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Old 06-29-2008, 03:36 AM   #1
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Default can anyone tell me what i need to get started?

i've ben looking at home brew kits and i'm not exactly sure what i need to get started and how much i should be expecting to spend. can anyone tell me what i actually need to get going? i will take any advice i can get for a person who knows nothing about brewing.

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Old 06-29-2008, 03:40 AM   #2
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There are some stickies in the beginner's section that might be of some service to you. Try starting here: http://www.homebrewtalk.com/showthread.php?t=7909

Good luck!

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Old 06-29-2008, 03:42 AM   #3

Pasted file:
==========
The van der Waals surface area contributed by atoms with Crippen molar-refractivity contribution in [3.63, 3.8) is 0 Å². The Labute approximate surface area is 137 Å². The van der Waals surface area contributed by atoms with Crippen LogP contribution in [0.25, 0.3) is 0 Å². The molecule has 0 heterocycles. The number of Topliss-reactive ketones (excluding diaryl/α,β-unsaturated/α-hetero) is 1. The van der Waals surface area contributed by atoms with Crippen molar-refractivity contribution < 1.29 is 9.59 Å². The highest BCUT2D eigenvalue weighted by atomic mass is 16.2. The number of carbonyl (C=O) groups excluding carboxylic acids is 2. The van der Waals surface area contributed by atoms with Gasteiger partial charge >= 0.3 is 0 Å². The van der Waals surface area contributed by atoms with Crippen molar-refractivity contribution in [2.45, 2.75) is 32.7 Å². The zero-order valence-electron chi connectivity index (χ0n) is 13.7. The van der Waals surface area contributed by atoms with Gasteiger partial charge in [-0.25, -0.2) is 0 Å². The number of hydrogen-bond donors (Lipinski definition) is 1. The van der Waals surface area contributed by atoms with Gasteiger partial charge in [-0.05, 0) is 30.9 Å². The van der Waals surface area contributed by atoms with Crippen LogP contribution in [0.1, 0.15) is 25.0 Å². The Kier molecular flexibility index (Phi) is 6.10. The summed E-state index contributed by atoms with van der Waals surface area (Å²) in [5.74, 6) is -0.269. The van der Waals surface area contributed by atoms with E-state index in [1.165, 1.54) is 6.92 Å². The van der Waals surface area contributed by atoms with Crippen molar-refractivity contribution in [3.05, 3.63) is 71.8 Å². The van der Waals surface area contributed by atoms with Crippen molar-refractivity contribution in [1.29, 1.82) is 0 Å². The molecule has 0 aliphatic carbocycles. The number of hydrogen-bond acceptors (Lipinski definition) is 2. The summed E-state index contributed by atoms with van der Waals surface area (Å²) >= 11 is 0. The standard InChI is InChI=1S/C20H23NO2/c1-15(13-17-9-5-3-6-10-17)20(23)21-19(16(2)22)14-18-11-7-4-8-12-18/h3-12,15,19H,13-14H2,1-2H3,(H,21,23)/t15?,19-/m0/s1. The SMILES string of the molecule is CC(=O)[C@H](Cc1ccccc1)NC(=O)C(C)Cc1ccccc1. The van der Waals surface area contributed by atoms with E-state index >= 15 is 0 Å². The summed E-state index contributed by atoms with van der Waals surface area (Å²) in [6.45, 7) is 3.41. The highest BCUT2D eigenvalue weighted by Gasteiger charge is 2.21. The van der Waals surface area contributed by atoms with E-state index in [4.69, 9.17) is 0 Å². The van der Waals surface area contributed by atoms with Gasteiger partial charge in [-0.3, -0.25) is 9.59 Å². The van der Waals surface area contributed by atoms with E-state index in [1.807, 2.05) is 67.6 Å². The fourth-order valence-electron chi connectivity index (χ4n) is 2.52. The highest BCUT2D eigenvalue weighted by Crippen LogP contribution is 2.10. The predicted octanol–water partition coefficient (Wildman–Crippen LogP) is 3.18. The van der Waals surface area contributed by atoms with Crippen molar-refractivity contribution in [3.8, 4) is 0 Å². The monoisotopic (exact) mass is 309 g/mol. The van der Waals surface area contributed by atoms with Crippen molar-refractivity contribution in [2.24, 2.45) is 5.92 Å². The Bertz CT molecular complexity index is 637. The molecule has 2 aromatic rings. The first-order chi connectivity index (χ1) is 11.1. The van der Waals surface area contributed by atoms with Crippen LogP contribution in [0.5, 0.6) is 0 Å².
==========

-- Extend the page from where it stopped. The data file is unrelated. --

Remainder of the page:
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Quote:
can anyone tell me what i need to get started?
Capital letters are a good start...

Try this: www.Howtobrew.com
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Old 06-29-2008, 04:29 AM   #4
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To get started, you can look at these sites (among others) for a beginner's kit of equipment:

MoreBeer
Austin Homebrew Supply
HopTech
Midwest Homebrew

Normally the equipment kits do not come with a brew pot. For partial boil extract with grains, five gallons is nice but you can easily do it in as small as a three gallon (12 quart) pot as well. Just boil water and extract to equal about 2.5 gallons of water and top off. You don't need a secondary fermenter but they are nice to have; personally I prefer the plastic Better Bottle carboys over the glass and I think most of the suppliers will substitute (may affect price, I don't know). But others will (correctly) tell you that with care you can use glass for years without any problems . . . I just worry about the high consequences that might occur should there be a slip with a full glass carboy. You will also need a grain bag for steeping the specialty grains, though you can "brew your own" (pun intended) with a large piece of cheesecloth.